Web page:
By Will Barber Taylor
How old is Atheism?
In Battling the Gods, Tim Whitmarsh journeys into the ancient Mediterranean to recover the stories of those who first refused the divinities. Long before the Enlightenment sowed the seeds of disbelief in a high Christian Europe, atheism was a matter of serious debate in the ancient world.
But history is written by those who prevail and the age of faith mostly suppressed the lively free thinking world of antiquity.
Tim Whitmarsh brings to life the fascinating ideas of Diagoras of Melos, perhaps the first self-confessed atheist; Democritus, the first materialist and Epicurus and his followers. He shows how early Christians came to define themselves against atheism and so suppress the philosophy of disbelief.
Battling the Gods is the first book on the origins of the secular modern values at the heart of the modern state. Authoritative and bold, provocative and humane, it reveals how atheism and doubt, far from being modern phenomena have intrigued the human imagination for thousands of years.
In our modern world, the topic of belief has for many become a sore point. Between Richard Dawkins, the Pope and other figures connected with religion and the lack thereof, the subject of belief has always caused arguments and problems. However, Tim Whitmarsh’s book avoids that by looking not at the truth of atheism but how a society that grew up in the wild mountains of Athens mixed early atheism with belief in the gods of Mount Olympus and how that would affect the way the Romans thought of “lack of belief”.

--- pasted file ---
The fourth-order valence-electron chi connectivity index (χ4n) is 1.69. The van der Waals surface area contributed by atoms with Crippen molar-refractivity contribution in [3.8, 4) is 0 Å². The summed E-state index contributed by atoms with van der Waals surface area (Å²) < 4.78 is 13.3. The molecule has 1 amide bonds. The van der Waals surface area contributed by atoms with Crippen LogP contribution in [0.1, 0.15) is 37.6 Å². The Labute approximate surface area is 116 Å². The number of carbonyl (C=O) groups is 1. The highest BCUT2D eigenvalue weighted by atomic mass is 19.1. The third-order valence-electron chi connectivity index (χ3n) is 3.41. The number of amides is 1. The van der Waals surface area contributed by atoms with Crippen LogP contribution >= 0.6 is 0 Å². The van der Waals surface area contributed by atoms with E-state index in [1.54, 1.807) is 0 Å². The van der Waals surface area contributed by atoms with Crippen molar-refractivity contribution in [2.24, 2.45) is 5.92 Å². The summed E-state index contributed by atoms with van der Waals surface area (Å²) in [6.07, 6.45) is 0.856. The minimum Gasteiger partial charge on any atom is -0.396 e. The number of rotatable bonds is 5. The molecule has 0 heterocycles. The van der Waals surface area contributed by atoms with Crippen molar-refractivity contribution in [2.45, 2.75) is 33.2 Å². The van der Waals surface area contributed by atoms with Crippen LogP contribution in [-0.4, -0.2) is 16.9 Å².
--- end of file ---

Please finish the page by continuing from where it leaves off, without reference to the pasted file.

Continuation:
Indeed, the contrite and difficult nature of early investigation into thought about atheism makes the subject not only difficult but confusing. Yet Whitmarsh inspires confidence in his analysis of this contentious subject by looking at it as an outsider; he never questions how many early Athenians still believed in the gods of Mount Olympus but did not see The Odyssey or The Iliad as reliable sources for the power of the gods.
Whitmarsh expertly explores how the questioning of belief eventually, through the pursuit of thinkers like Diagoras and writers like Socrates and Aristophanes, became a lack of belief. By never simply attempting to analyse each development to full atheism in microscopic detail, Whitmarsh focuses on the entire process and looks at the bigger picture of the development of atheism in Athens in conjunction to and in contrast to the development of democracy. The interlinked story Whitmarsh tells is enthralling to say the least.
Overall, Battling the Gods: Atheism in the Ancient World is a detailed and entertaining look at the development of atheism in the classical world. Whitmarsh’s book will not only expand your mind, it will deepen your understanding of the Greco Roman world.
With thanks to Faber and Faber. You can order Battling the Gods directly from them here.